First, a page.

On my desk, beneath a pile of unfinished math homework, I see my cherished copy of The Living Sea by Captain Jacques Cousteau. I’m reminded of being nine years old, stealing this book from my brother’s bedroom. My father had given it to him as a present. I, on the other hand, had gotten Barbie coloring books. I have no interest in clothes or dolls. I never have. But my father is very traditional. He expects me to grow up, marry, and stay home. He doesn’t see me for who I really am and what I want.
My mother is my champion. I hear her make my case as my father slams the door to their bedroom. She understands how much an education means to me because of how much it means to her. She has a PhD and her own psychology practice. Dad resents her degrees. It comes out as meanness.
My greatest fear is that my father will force me to stay. That he won’t let me study what I want or pursue everything I want to do in this world. I’m grateful for my mom because the thought of confronting him myself is overwhelming. I have a paralyzing aversion to personal conflict. When he gets angry, I just want to be invisible. I want so badly to break away and have my own life. But I can’t speak up for myself.
There are things that scare me about going, too. University is far away in Sonora. I don’t know anybody there. What if the classes are too hard? What if I fail? What if my parents’ sacrifice is for nothing?
I push my math homework to the side and look down at the worn cover of ‘The Living Sea.’ At the picture of the little submarine above the coral reef. The deep, spectacular blue water that surrounds it. I remember the story of Captain Cousteau and his boat, The Calypso. The pod of sperm whales it follows. The vastness of our beautiful planet.
That’s what I want: Adventure on the high seas. And a chance to make a difference. There are many injustices I need to fight. I want my life to have consequences. I want a legacy. I feel a greater purpose to serve the whole world, and holding on to that makes me feel brave.
GUNATILLAKE: There was a real tension in Cristina’s shoulders when her father shouted. If there is any in yours, let it soften. And now feel the solidity and uprightness — in your body if you like — of Cristina’s determination here and clear direction.
MITTERMEIER: The warm water rushes up the beach, over my bare feet and up my legs. The Caribbean Sea stretches out in front of me all the way to the horizon. Behind me, the sun has set. I’ve been on the Yucatan Peninsula for a few weeks. I’m just out of college and here for my first real job as a biologist: Inventorying wildlife near a hotel so the owner can establish a nature preserve. It’s nothing glamorous, but I get to work on my own and dive whenever I want. I immerse myself in the environment and follow my passion. Which brings me to this beach, alone, late at night.
Sea turtles come here to lay their eggs at night. But every morning the tides come in and flood the nests, or raccoons come down from the trees to dig up the eggs. I know that if no one does anything, the sea turtles will be in a lot of trouble.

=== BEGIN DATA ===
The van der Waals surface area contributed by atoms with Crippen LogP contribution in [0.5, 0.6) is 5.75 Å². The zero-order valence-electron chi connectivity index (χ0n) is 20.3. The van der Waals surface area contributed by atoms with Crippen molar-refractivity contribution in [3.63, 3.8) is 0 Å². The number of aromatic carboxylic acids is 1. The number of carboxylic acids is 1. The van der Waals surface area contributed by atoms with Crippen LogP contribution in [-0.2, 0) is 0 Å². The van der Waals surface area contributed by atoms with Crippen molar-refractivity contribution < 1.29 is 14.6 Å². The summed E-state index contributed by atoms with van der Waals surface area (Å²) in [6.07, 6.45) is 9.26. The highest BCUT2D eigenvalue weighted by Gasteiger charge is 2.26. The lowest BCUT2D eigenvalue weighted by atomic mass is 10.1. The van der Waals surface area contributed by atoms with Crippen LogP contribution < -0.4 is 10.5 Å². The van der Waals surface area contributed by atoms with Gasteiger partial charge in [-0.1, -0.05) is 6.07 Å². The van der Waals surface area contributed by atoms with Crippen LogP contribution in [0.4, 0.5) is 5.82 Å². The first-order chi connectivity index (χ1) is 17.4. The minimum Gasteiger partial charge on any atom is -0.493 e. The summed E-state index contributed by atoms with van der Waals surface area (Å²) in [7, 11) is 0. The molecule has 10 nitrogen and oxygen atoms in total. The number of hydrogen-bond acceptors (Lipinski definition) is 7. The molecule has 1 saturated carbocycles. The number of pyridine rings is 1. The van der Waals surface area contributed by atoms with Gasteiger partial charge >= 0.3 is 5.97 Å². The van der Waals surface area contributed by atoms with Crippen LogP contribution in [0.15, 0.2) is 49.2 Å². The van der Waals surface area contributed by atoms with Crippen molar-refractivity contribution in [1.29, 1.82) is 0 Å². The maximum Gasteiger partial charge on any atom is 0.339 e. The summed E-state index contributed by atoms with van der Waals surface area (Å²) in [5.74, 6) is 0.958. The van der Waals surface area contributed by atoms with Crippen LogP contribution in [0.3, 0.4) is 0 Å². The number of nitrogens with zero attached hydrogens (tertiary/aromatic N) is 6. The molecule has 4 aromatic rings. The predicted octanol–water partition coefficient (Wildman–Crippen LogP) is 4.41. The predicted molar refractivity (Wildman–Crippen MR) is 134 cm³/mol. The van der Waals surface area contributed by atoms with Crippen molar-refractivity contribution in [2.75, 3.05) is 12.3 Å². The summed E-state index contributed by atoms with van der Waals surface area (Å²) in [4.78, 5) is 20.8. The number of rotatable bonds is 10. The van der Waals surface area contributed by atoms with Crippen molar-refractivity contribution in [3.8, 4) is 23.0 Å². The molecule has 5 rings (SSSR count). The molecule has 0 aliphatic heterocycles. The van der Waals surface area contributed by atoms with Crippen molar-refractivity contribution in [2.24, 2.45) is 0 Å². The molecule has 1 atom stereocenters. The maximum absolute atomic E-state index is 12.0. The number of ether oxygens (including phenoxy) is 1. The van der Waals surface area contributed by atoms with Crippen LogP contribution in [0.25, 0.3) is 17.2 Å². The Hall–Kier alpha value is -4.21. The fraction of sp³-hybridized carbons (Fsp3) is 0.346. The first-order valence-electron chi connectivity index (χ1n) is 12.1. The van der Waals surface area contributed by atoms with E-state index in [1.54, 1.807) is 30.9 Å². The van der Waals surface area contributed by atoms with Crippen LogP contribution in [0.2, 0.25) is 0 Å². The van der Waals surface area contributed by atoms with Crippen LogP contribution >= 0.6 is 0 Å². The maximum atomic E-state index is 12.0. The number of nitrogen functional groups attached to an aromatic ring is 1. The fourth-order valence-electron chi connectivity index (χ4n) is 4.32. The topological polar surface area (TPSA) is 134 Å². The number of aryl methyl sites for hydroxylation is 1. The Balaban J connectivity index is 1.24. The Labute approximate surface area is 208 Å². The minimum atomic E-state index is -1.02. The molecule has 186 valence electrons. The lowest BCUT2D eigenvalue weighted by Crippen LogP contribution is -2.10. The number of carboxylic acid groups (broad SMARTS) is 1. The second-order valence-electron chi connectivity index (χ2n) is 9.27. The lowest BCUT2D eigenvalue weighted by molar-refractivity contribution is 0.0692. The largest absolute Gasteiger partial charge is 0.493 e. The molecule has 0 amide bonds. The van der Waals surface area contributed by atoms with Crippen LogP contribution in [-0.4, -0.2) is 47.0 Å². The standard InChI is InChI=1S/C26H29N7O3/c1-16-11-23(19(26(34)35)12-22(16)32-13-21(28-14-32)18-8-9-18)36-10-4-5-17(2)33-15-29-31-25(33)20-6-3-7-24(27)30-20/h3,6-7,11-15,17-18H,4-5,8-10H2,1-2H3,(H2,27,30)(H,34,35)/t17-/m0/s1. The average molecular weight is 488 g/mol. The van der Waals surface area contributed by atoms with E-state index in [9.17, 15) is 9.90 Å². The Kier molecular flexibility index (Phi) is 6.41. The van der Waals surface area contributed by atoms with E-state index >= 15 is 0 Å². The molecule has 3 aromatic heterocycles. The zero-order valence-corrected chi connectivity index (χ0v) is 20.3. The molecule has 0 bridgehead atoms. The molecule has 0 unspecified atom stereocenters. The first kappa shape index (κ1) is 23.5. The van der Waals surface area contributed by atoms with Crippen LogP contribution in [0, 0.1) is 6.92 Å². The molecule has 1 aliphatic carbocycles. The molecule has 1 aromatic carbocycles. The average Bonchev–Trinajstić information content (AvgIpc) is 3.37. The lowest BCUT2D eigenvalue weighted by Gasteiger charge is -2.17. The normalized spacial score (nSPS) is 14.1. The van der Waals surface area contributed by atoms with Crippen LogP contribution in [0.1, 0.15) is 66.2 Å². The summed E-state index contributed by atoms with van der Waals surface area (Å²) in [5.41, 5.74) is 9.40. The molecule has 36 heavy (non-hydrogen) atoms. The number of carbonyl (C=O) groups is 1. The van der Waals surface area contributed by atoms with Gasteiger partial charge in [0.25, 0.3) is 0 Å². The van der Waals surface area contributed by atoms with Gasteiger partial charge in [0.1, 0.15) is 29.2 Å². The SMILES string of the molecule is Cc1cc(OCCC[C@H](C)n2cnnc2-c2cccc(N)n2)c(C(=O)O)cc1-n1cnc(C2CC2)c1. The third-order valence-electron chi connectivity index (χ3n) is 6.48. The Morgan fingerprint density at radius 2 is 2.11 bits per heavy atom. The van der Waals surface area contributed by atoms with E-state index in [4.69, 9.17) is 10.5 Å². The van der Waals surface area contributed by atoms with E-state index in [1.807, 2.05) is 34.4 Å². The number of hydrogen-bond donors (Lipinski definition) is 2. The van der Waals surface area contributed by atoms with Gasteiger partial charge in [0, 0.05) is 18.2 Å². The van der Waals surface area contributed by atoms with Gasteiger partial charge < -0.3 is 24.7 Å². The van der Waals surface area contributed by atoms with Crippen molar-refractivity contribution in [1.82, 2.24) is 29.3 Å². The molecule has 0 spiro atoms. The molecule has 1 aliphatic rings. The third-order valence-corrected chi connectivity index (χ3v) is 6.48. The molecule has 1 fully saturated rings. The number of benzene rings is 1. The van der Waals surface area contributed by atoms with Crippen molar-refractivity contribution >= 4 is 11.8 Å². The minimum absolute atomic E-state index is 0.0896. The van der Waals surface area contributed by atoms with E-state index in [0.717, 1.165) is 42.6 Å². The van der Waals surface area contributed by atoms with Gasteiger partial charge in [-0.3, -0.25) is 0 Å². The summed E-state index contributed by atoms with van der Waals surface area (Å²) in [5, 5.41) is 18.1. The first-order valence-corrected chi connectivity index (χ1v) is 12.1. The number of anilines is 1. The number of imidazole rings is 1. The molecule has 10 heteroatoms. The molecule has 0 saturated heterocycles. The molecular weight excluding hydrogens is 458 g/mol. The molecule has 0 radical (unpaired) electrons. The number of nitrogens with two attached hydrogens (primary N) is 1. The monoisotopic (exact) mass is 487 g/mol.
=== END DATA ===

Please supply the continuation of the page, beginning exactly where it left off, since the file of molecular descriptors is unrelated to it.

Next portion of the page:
So I do something. I walk the beach at night and mark the nests with sticks. Then, in the morning, I dig up the new eggs and move them up the beach to safety. They’re so small and vulnerable. It’s not fair that the world is changing around them. Just like when I stood up for my sister in high school, I feel the need to stand up for the sea turtles.
With my flashlight in one hand, I find a recently dug nest. I hear a rustling in the tree line and quickly shine my light in that direction. I don’t see anything. But my heart is pounding.
It’s not safe for me to be out here by myself. Another girl from the hotel was recently attacked on a nearby trail. I usually try to bring a friend with me or some hotel guests that are interested in learning about the turtles’ plight. But tonight, I am alone. Fear rises up in my stomach, but my determination to help these turtles is stronger. I take a breath. I return my focus to protecting nests. To my larger goal.
This pattern plays out again and again in my life. I speak up for the animals. I speak up for nature. Even if it’s scary. I can’t wait for someone else to act. It’s too important. The problem is too big. Any fear I have feels small in comparison.
Then there comes a day when my fear doesn’t feel small at all. I’m partly sitting, partly lying down on the hard floor of an apartment in [Cristina, where was the apartment?]. I’m 45 years old, and all alone. There’s not a stick of furniture in the place, only a bare lightbulb blotting out the dark. My three kids are with their dad, who until recently was my husband of 20 years. The marriage didn’t end in a fight. We sat down and divided our belongings. But my husband was very paternalistic. Now that I’m on my own, I realize I don’t know anything about supporting myself or managing my finances. I don’t know how to pay taxes. I don’t even have my own bank account.